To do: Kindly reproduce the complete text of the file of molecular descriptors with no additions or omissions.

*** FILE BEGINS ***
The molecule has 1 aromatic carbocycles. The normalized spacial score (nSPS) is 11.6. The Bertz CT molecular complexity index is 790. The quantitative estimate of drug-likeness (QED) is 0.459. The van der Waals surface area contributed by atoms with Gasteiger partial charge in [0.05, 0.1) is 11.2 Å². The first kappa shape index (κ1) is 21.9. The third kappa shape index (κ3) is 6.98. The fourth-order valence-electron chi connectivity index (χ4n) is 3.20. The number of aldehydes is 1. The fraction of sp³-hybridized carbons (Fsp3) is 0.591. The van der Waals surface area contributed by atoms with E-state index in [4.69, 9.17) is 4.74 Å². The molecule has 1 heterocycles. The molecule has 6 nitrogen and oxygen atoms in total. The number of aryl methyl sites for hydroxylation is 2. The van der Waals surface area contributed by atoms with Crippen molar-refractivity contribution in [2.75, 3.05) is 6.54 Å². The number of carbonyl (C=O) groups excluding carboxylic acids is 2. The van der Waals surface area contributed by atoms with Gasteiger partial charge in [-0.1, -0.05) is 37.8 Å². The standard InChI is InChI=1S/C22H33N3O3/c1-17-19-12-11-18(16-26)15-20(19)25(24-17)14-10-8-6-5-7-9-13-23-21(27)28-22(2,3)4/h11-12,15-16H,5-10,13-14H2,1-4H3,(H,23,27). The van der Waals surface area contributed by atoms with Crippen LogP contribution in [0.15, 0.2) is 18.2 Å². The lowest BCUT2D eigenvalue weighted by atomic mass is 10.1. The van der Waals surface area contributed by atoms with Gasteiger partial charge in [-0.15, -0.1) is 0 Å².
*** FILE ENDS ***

The molecule has 1 aromatic carbocycles. The normalized spacial score (nSPS) is 11.6. The Bertz CT molecular complexity index is 790. The quantitative estimate of drug-likeness (QED) is 0.459. The van der Waals surface area contributed by atoms with Gasteiger partial charge in [0.05, 0.1) is 11.2 Å². The first kappa shape index (κ1) is 21.9. The third kappa shape index (κ3) is 6.98. The fourth-order valence-electron chi connectivity index (χ4n) is 3.20. The number of aldehydes is 1. The fraction of sp³-hybridized carbons (Fsp3) is 0.591. The van der Waals surface area contributed by atoms with E-state index in [4.69, 9.17) is 4.74 Å². The molecule has 1 heterocycles. The molecule has 6 nitrogen and oxygen atoms in total. The number of aryl methyl sites for hydroxylation is 2. The van der Waals surface area contributed by atoms with Crippen molar-refractivity contribution in [2.75, 3.05) is 6.54 Å². The number of carbonyl (C=O) groups excluding carboxylic acids is 2. The van der Waals surface area contributed by atoms with Gasteiger partial charge in [-0.1, -0.05) is 37.8 Å². The standard InChI is InChI=1S/C22H33N3O3/c1-17-19-12-11-18(16-26)15-20(19)25(24-17)14-10-8-6-5-7-9-13-23-21(27)28-22(2,3)4/h11-12,15-16H,5-10,13-14H2,1-4H3,(H,23,27). The van der Waals surface area contributed by atoms with Crippen LogP contribution in [0.15, 0.2) is 18.2 Å². The lowest BCUT2D eigenvalue weighted by atomic mass is 10.1. The van der Waals surface area contributed by atoms with Gasteiger partial charge in [-0.15, -0.1) is 0 Å².